Marcus shakes his head. "But you were the one who caught it this time around." He hesitates. "Was that because--?"

Josie laughs. "Nope, that time it was just my eyes."

"Good to know it's not just all magic tricks with you," Marcus says, and he's grinning. They're not quite as smooth as they were before, but they're joking with each other again. That means something.

Back at the station, things are subdued. About half the squad is out hunting down their own leads on their own cases -- three new names have gone up on the board in the last day -- and the other half are in the middle of paperwork or grumbling about paperwork.

Josie doesn't waste any time. She gets to work. It takes Josie and Marcus a few hours, but they do manage to decipher enough to get the names of the three open work orders that Marino was working on when he died.

"We will catch the fucker that did this," Marcus says, as they're about to leave for the night.

He says that about every case, even the ones that go cold, and Josie's never quite sure who he's trying to reassure when he says it.


In the quiet of mid-morning, Josie makes a visit to the firing range. Her qualifications are up to date, but this is what she does to keep her head together in the middle of the case. Some people go running. Josie shoots bullets at paper targets.

Doug, the guy at the front desk, always smiles and flirts with her when she comes in, and depending on her mood, she'll flirt back. Today, she's not feeling it, so she gives him a half-hearted smile and doesn't stick around to talk. He doesn't push it, just nods and hands over a pair of earmuffs.

She finds her usual spot, always empty at this time of day. She checks over her gun, makes sure it and its clip are clean and in working order, disengages the safety, and settles into a solid stance before lining up the shot.

She pulls the trigger, listening for the comforting, familiar bang of her weapon, feeling the recoil reverberate up her arms and into her shoulders and back.


Who would rig up a tear gas cannister just to kill Marino, a man with no wife, no kids, and no criminal record of any kind? Most of the mob types in Gotham don't bother with the fancy stuff. They're more than happy to use a gun or if a knife if need be. If one of their resident non-locked-up freaks did it, they'd take credit for it immediately. They like to show off their handiwork. Something is not adding up here.

She finishes off her clip and waits for the paper target to swings toward her so that she can see the results. Her shots were pretty good. There's a decent spread over the center of mass, but more of them went wide than usual. Her head isn't in it today.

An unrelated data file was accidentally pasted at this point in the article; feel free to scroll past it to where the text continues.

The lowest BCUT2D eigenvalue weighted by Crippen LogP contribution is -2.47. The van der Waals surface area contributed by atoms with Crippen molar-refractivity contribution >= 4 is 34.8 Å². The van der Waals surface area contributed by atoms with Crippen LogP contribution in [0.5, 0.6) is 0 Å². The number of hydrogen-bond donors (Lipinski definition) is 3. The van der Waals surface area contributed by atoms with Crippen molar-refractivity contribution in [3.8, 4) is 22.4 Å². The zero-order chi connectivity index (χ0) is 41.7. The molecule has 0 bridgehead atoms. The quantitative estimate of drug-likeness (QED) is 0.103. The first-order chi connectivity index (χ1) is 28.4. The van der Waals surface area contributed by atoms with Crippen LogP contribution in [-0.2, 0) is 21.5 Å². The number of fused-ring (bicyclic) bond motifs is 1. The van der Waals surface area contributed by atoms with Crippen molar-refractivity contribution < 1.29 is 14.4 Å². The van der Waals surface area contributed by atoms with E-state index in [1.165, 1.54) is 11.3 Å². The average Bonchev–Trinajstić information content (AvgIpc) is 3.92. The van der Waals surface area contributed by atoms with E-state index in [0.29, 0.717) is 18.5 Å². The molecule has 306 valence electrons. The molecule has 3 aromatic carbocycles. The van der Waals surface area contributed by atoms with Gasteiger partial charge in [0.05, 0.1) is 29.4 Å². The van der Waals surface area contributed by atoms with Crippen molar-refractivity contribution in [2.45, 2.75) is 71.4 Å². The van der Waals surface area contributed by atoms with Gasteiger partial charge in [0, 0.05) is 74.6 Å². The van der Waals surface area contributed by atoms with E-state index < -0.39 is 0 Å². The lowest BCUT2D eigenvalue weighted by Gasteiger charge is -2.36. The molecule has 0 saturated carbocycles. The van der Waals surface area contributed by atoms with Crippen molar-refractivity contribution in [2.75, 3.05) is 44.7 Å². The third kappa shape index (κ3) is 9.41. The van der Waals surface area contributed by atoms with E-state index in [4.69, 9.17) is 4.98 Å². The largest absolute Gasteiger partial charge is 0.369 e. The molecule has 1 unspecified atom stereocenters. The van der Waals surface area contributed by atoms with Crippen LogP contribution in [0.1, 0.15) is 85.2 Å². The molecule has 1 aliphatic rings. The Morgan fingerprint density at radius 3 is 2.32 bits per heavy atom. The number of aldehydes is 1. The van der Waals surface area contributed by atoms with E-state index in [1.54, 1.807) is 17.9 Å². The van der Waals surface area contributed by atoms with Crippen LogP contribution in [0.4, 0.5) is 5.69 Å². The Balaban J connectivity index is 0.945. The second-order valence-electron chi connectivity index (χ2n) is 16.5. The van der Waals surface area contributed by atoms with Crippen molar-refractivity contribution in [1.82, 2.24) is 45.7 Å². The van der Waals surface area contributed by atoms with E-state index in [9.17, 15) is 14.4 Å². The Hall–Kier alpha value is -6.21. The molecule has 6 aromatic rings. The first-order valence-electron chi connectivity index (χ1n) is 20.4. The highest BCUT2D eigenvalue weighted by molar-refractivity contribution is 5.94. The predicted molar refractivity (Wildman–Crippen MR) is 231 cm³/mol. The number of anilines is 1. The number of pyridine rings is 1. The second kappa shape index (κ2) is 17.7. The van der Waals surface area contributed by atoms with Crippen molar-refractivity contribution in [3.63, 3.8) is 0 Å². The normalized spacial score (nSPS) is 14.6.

It's okay. She'll get through this. One day at a time.


Their three suspects are Maria Mendez, Troy Winterbottom, and John Flips. It takes a little bit of digging, but Josie and Marcus manage to line the names up with addresses, so they can get a read on who owned the clock and why they might have wanted to kill Marino.

Both Mendez and Winterbottom are local to Burnside. John Flips lives clear across town. That makes him enough of a suspect that both Josie and Marcus agree that they should talk to Mendez and Winterbottom first, just to make sure their suspicions are correct.

The lab comes back with confirmation that the cannister did hold fear gas before, and it seems like the crack in the side was accidental, not part of its regular functioning. It sounds like they have an accidental manslaughter on their hands, but Josie isn't ready to jump to any conclusions until they have the whole story. The lab hasn't been able to find any clean prints on the cannister or the clock itself besides Marino's, so they'll have to do this the old fashioned way.

Maria Mendez doesn't answer her door when they come by, but Troy Winterbottom does. He's an elderly white man, and the way he seems confused about Josie's presence sets her teeth on edge. It's nothing too obvious. He'll only answer questions when they come from Marcus, and he barely seems to notice that she's in the conversation. Josie can swallow this bullshit when she needs to. She just hates that it happens so often.